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[REBOL] Compiler for Rebol ? Re:(13)

From: joel:neely:fedex at: 27-Sep-2000 16:58

Hi, Andrew! [handy--techie--com] wrote:
> > No flaming from me; just puzzled head-scratching. It's not clear to me > > that REBOL and Java are conceptually close enough to be ABLE to compile > > REBOL directly into Java bytecode. > > Im taking a guess here, but it seems you are thinking at a much higher > level than I am. > Theoretically conversion from REBOL to bytecode doesnt require any > syntactic/semantic resemblance to Java, merely a mapping of REBOL > functions to bytecode sequences. >
I'm sorry, but I must disagree. The JVM and its bytecode were specifically designed for the Java language; many of their features are directly related to requirements, features, and concepts of the Java language. By the same token, concepts NOT part of the Java world-view would be VERY difficult to map directly to JVM bytecode. The "mere" mapping of REBOL functions to JVM bytecode is not very "mere" where REBOL has a concept missing from Java. Let me give just a couple of brief examples: 1) Java uses a class-model style of OO programming, in which one defines a "class" (at compile time) as a kind of factory or classification entity, then creates objects (at run time) by asking the class to construct an "instance" of itself. REBOL uses neither the class/instance distinction nor the compile-time/run-time distinction. 2) Java draws a sharp distinction between code and data. REBOL, as a pure von Neumann language, refuses to recognize that distinction. It is trivial to write REBOL code that modifies itself, or that creates a new function (or just a block) at run-time, and subsequently evaluates/executes that newly constructed expression. I know of no reasonable mechanism in the JVM that allows running JVM bytecodes to manufacture new content for the runtime constant pool (which is where symbolic references to classes, methods, method signatures, etc. are stored). An example of an unreasonable mechanism would be for the running code to compose an entirely new class file on the fly, then invoke the class loader on that new class file. I believe the overhead of such an approach would be intolerably high for any practical uses. 3) Java is a strongly-typed language. JVM bytecodes for such common actions as comparing two values depend on advance (i.e., compile-time) knowledge of the types of the values being compared. Different opcodes are used for comparing two integers than for comparing two doubles, for example. Also, invoking a Java method (e.g., via the INVOKEVIRTUAL opcode) requires a reference to the constant pool which provides a method signature (which includes identification of the types of all arguments). REBOL, by contrast, can punt on the entire issue of function argument types, leaving that issue to be handled implicitly by each operator or explicitly by the high-level code. Based on the above (among other issues), the REBOL code: block1: [a: 1 b: does [print a] z: func [x] [a < x]] block2: [a: 2.3 c: does [print ["fee has" a]]] foo: make object! block1 fee: make foo block2 fum: make object! append copy block1 [ z: func [x] [either number? x [a > x] [false]] ] poses a number of significant challenges to any attempt to render it into equivalent JVM bytecode.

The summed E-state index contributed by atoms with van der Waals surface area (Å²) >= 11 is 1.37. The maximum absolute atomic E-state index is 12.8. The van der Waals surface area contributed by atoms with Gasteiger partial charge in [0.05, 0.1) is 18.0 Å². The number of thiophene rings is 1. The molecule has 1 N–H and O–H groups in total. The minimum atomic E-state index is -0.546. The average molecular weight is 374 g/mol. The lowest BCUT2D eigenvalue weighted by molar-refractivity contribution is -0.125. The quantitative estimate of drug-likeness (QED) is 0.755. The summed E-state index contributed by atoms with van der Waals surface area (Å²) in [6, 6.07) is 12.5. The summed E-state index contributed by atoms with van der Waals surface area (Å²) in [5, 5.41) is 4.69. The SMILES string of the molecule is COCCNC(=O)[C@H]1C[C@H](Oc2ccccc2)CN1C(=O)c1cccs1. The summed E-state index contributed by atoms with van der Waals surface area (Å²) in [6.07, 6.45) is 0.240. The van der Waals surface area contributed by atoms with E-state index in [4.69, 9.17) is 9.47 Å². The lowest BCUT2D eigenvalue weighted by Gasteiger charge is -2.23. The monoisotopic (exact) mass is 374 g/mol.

> Further, this conversion would be somewhat simplified by the fact that > the bytecodes are much more finite than the language that it is compiled > from (an analogy: c -> RISC assembler), creating less mapping > possibilities, making it a simpler conversion process. >
I don't understand this sentence at all. Bytecodes typically deal with more fine-grained, operationally oriented concepts than high-level programming languages. The translation process is only "a simpler conversion" (than compilation to object code for some physical computer?) if the defining concepts of the source language and the byte code are nicely aligned.
> Im afraid that I am new to both languages and cant adequately go into > detail on the points you raised...BUT: > > > It would certainly be possible to create a REBOL interpreter written > > in Java, but that's not what I understood you to be suggesting (and > > my experience with Java suggests that it would run like a pig on > > tranquilizers...) > > This process would entail roughly the steps I am talking about! > ...albiet at the language level, not the bytecode level (but you can > always go from lang->bytecode so...) >
Different concepts.
> By an interpreter I take it you mean parsing REBOL code and mapping > REBOL commands to JAVA commands and executing them? >
No. The distinction I'm drawing is between a) Writing a compiler (in whatever lanaguage -- that's irrelevant) that reads REBOL source code and produces standard Java class files which can be executed using a standard JVM. That's I was discussing in the first section above. b) Writing a REBOL intepreter IN Java -- i.e., a Java program that reads REBOL source code, parses and analyzes it, and then performs the actions specified by that REBOL code. Those are VERY different. And, IMHO, the first would be extremely difficult (if not totally infeasible), while the second would likely be too slow for any realistic use. -jn- -- ; Joel Neely [joel--neely--fedex--com] 901-263-4460 38017/HKA/9677 REBOL [] print to-string debase/64 decompress #{ 789C0BCE0BAB4A7176CA48CAB53448740FABF474F3720BCC B6F4F574CFC888342AC949CE74B50500E1710C0C24000000}